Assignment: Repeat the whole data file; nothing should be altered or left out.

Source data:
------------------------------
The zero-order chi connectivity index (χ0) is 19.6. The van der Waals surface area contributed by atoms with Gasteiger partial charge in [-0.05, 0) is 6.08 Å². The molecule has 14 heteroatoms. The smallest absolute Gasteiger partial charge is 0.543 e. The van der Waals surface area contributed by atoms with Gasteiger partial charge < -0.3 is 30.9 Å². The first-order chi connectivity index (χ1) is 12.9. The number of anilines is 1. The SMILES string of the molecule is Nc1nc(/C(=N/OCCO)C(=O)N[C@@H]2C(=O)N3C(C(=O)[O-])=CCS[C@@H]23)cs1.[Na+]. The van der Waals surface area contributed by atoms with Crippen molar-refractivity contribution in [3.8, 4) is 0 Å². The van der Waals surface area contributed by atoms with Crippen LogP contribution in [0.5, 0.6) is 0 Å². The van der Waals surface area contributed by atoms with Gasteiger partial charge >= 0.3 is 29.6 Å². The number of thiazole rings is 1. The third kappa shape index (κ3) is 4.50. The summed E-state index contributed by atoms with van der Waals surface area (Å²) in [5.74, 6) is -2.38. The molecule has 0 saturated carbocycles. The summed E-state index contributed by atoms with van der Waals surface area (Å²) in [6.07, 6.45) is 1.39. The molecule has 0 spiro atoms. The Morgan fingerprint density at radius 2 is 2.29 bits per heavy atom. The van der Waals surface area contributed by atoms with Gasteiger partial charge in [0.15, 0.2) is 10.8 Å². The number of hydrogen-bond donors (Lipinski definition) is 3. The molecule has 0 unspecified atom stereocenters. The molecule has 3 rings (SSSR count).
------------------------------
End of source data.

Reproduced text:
The zero-order chi connectivity index (χ0) is 19.6. The van der Waals surface area contributed by atoms with Gasteiger partial charge in [-0.05, 0) is 6.08 Å². The molecule has 14 heteroatoms. The smallest absolute Gasteiger partial charge is 0.543 e. The van der Waals surface area contributed by atoms with Gasteiger partial charge < -0.3 is 30.9 Å². The first-order chi connectivity index (χ1) is 12.9. The number of anilines is 1. The SMILES string of the molecule is Nc1nc(/C(=N/OCCO)C(=O)N[C@@H]2C(=O)N3C(C(=O)[O-])=CCS[C@@H]23)cs1.[Na+]. The van der Waals surface area contributed by atoms with Crippen molar-refractivity contribution in [3.8, 4) is 0 Å². The van der Waals surface area contributed by atoms with Crippen LogP contribution in [0.5, 0.6) is 0 Å². The van der Waals surface area contributed by atoms with Gasteiger partial charge >= 0.3 is 29.6 Å². The number of thiazole rings is 1. The third kappa shape index (κ3) is 4.50. The summed E-state index contributed by atoms with van der Waals surface area (Å²) in [5.74, 6) is -2.38. The molecule has 0 saturated carbocycles. The summed E-state index contributed by atoms with van der Waals surface area (Å²) in [6.07, 6.45) is 1.39. The molecule has 0 spiro atoms. The Morgan fingerprint density at radius 2 is 2.29 bits per heavy atom. The van der Waals surface area contributed by atoms with Gasteiger partial charge in [0.15, 0.2) is 10.8 Å². The number of hydrogen-bond donors (Lipinski definition) is 3. The molecule has 0 unspecified atom stereocenters. The molecule has 3 rings (SSSR count).